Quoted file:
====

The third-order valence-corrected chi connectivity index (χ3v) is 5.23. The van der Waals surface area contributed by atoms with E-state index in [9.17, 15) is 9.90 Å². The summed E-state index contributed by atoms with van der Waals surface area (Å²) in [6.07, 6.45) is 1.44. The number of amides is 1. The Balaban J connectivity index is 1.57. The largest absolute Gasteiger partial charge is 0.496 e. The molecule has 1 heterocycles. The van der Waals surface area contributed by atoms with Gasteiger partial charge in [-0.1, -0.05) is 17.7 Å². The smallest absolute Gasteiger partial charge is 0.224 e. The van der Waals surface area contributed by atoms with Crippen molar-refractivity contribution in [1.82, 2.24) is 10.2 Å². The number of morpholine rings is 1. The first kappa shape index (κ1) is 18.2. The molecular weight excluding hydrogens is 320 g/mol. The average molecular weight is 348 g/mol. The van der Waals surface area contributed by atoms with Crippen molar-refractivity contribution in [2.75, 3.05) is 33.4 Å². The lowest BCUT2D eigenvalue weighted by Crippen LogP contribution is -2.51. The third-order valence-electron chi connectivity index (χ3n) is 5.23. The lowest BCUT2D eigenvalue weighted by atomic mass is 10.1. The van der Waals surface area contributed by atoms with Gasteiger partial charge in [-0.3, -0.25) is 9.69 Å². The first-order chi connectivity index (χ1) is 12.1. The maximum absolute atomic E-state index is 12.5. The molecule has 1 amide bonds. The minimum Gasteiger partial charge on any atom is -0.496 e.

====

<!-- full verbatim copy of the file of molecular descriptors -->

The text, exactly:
The third-order valence-corrected chi connectivity index (χ3v) is 5.23. The van der Waals surface area contributed by atoms with E-state index in [9.17, 15) is 9.90 Å². The summed E-state index contributed by atoms with van der Waals surface area (Å²) in [6.07, 6.45) is 1.44. The number of amides is 1. The Balaban J connectivity index is 1.57. The largest absolute Gasteiger partial charge is 0.496 e. The molecule has 1 heterocycles. The van der Waals surface area contributed by atoms with Gasteiger partial charge in [-0.1, -0.05) is 17.7 Å². The smallest absolute Gasteiger partial charge is 0.224 e. The van der Waals surface area contributed by atoms with Crippen molar-refractivity contribution in [1.82, 2.24) is 10.2 Å². The number of morpholine rings is 1. The first kappa shape index (κ1) is 18.2. The molecular weight excluding hydrogens is 320 g/mol. The average molecular weight is 348 g/mol. The van der Waals surface area contributed by atoms with Crippen molar-refractivity contribution in [2.75, 3.05) is 33.4 Å². The lowest BCUT2D eigenvalue weighted by Crippen LogP contribution is -2.51. The third-order valence-electron chi connectivity index (χ3n) is 5.23. The lowest BCUT2D eigenvalue weighted by atomic mass is 10.1. The van der Waals surface area contributed by atoms with Gasteiger partial charge in [-0.3, -0.25) is 9.69 Å². The first-order chi connectivity index (χ1) is 12.1. The maximum absolute atomic E-state index is 12.5. The molecule has 1 amide bonds. The minimum Gasteiger partial charge on any atom is -0.496 e.